Taking the fast track abroad

Robert Hannah Robert Hannah

International expansion has been a key driver of growth for the companies in this year’s Sunday Times Top Track 250 list. More than half of these companies trade overseas, and they managed to grow their international sales by an average of 24% in their latest year.

Among the international stars were solid hardwood furniture retailer, Oak Furniture Land, which in its first foray outside of the UK, managed to achieve $4 million of sales in digital-only trading in the US, and plans to open its first store in the US next Spring. While Wagamama, the noodle bar operator, grew its overseas presence to five restaurants in America and 56 franchised restaurants in the EU and Middle East.

In addition to organic growth and franchising – as shown above – the Top Track 250 also made acquisitions of foreign companies and expertise. The commercial printer Walstead Group, for example, announced two large acquisitions this year, lifting its sales beyond €730 million.

The importance of internationalisation as a driver of growth has also been demonstrated in our own research among 1,000 business leaders in the mid market. We found that those companies that had achieved significant growth - the Growth Generators - were substantially more international than other mid market companies.

Brexit is undoubtedly a factor in companies’ attitudes towards internationalisation. Some 40% of respondents said that Brexit had put their leadership teams off the idea of international expansion. But the success of the Top Track 250 and our own Growth Generators demonstrate that Brexit shouldn’t be a roadblock.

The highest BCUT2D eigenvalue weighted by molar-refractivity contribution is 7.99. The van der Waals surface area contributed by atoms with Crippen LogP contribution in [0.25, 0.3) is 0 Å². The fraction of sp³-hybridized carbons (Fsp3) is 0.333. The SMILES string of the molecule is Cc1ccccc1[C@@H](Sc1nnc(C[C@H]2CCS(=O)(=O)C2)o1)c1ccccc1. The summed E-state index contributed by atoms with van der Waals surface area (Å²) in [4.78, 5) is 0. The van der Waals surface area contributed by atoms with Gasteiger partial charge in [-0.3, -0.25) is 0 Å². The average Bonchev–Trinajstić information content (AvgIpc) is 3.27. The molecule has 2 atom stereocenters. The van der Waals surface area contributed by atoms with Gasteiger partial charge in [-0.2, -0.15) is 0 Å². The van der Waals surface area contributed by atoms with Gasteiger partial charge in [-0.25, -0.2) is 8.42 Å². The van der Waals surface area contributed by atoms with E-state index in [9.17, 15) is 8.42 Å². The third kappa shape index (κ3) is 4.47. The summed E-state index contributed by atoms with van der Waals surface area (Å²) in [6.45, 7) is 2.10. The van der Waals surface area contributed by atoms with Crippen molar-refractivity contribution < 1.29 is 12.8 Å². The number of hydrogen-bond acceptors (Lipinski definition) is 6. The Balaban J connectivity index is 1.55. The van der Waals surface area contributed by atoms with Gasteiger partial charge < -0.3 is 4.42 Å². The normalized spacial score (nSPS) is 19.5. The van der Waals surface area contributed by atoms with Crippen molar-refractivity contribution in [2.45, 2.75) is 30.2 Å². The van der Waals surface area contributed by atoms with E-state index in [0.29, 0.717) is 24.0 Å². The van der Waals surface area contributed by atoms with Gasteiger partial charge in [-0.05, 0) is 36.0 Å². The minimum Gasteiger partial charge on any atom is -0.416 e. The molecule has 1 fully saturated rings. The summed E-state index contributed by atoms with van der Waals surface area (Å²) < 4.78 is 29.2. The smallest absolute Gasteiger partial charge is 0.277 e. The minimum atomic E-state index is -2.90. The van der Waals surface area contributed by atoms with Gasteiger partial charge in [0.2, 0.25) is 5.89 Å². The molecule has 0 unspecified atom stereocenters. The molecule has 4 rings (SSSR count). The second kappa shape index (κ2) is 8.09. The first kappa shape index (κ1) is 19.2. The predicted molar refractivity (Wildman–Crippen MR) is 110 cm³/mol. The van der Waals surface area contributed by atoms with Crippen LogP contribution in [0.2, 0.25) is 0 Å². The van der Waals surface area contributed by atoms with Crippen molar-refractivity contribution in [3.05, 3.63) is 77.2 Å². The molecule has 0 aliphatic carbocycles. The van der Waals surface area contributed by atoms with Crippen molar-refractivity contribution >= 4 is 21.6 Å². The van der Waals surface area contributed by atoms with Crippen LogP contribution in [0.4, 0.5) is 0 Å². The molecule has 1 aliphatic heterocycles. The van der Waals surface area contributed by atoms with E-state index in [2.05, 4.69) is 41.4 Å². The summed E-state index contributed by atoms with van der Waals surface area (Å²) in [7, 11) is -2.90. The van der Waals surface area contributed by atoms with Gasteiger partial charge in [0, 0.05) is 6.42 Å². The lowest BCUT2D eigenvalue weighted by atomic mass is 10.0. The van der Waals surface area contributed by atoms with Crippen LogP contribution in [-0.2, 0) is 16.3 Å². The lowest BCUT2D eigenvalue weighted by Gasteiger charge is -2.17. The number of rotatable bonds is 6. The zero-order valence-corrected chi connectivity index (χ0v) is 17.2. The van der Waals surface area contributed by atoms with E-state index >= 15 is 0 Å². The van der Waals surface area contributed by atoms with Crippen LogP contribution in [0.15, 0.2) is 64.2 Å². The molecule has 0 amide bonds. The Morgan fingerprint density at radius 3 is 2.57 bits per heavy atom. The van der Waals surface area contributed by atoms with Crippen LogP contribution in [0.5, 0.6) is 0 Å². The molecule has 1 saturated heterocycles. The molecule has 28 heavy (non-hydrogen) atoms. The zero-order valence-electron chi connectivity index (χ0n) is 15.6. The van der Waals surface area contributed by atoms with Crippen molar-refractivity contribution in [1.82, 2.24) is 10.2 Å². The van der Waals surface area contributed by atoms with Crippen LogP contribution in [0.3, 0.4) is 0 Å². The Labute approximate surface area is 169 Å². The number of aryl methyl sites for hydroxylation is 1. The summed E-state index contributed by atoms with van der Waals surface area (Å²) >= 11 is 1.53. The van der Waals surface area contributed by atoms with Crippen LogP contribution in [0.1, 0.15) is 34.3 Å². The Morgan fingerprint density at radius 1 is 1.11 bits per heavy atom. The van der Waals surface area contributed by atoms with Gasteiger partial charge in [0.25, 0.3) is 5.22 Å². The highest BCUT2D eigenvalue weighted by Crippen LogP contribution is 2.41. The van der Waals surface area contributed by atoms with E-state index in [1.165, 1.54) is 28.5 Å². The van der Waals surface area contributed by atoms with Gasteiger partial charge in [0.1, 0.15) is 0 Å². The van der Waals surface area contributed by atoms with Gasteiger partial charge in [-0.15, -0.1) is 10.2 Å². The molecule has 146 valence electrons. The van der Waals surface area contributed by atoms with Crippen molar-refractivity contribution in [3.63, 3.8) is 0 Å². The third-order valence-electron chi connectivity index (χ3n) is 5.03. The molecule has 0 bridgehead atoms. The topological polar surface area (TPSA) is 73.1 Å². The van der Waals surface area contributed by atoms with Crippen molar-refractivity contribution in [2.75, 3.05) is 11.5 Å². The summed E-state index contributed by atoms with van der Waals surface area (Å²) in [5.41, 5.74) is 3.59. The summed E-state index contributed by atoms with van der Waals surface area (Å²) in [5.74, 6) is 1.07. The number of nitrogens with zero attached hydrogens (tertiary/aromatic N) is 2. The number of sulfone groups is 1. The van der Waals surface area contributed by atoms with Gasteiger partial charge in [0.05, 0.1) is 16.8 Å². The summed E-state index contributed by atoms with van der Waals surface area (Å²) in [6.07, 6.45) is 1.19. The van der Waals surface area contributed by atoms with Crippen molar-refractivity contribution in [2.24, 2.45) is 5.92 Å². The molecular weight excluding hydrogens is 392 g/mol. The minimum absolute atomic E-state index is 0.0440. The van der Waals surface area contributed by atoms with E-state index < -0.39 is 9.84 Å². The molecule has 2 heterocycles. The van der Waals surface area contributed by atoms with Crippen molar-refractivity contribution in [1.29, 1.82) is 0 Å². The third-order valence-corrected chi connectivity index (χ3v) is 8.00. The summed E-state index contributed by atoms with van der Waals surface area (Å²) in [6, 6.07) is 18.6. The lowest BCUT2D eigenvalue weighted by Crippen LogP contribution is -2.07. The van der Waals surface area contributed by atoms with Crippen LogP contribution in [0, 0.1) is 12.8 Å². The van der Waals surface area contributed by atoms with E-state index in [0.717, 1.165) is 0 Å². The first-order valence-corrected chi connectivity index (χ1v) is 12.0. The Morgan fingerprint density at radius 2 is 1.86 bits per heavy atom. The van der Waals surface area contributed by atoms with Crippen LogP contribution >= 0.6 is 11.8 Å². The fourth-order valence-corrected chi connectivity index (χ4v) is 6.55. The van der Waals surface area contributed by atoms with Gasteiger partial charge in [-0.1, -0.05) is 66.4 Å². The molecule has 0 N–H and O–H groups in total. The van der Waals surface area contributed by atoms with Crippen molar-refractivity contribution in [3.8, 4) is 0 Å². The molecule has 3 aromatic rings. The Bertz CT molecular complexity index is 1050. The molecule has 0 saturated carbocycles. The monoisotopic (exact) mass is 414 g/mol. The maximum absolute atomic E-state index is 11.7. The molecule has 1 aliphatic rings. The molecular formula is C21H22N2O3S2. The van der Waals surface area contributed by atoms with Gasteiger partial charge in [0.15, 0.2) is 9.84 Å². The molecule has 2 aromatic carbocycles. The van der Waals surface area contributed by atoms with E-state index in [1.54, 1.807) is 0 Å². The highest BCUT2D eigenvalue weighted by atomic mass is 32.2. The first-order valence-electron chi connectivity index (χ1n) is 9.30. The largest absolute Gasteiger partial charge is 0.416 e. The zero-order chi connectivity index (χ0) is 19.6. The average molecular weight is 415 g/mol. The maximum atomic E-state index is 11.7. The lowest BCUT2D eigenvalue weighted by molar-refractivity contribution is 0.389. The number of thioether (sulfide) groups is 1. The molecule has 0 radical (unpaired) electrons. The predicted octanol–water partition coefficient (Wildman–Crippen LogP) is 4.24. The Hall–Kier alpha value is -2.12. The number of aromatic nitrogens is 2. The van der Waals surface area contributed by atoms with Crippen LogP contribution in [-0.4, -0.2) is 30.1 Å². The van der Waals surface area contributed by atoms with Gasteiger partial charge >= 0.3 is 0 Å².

So what else is holding companies back? Our research provides further insights from those already operating internationally. 

What would enable you to achieve your international growth ambitions faster? (Top 10 ranked factors)
1 A stronger international network 53%
2 More powerful/recognisable brand 45%
3 Better understanding of regulation overseas 43%
4 Better understanding of the potential market and customer base overseas 41%
5 External advisors with international offices/footprints 39%
6 A defined international growth strategy 36%
7 More advice from government agencies 35%
8 Establishing a joint venture/partnership 34%
9 Better understanding of the company’s risk exposure in different markets 33%
10 More reliable operating systems/networks 32%

Encouragingly, many of these factors are within the control of companies. Building a stronger international network (top ranked factor) may take time and energy, but it can be done, and is an area that the Growth Generators are prioritising as they continue to exploit overseas markets.

A better understanding of regulation, markets and customer bases (3rd and 4th) can be achieved in the short term with the right advisor, particularly one with an international footprint (5th). And this understanding will be a vital ingredient in creating a defined international growth strategy (6th).

The only top ranked factor that presents a meaningful challenge is developing a more powerful or recognisable brand, but even this can be built in the medium term or bought in the shorter term.

While Brexit may bring the perceived risks of internationalisation to the fore, the results of the Top Track 250 are a timely reminder of the rewards.

When it comes to success factors for exporting, it is important to make sure you understand the end customer’s preferences in different markets and then assess the optimum distribution channel for your business and its products or services to address those customer needs.

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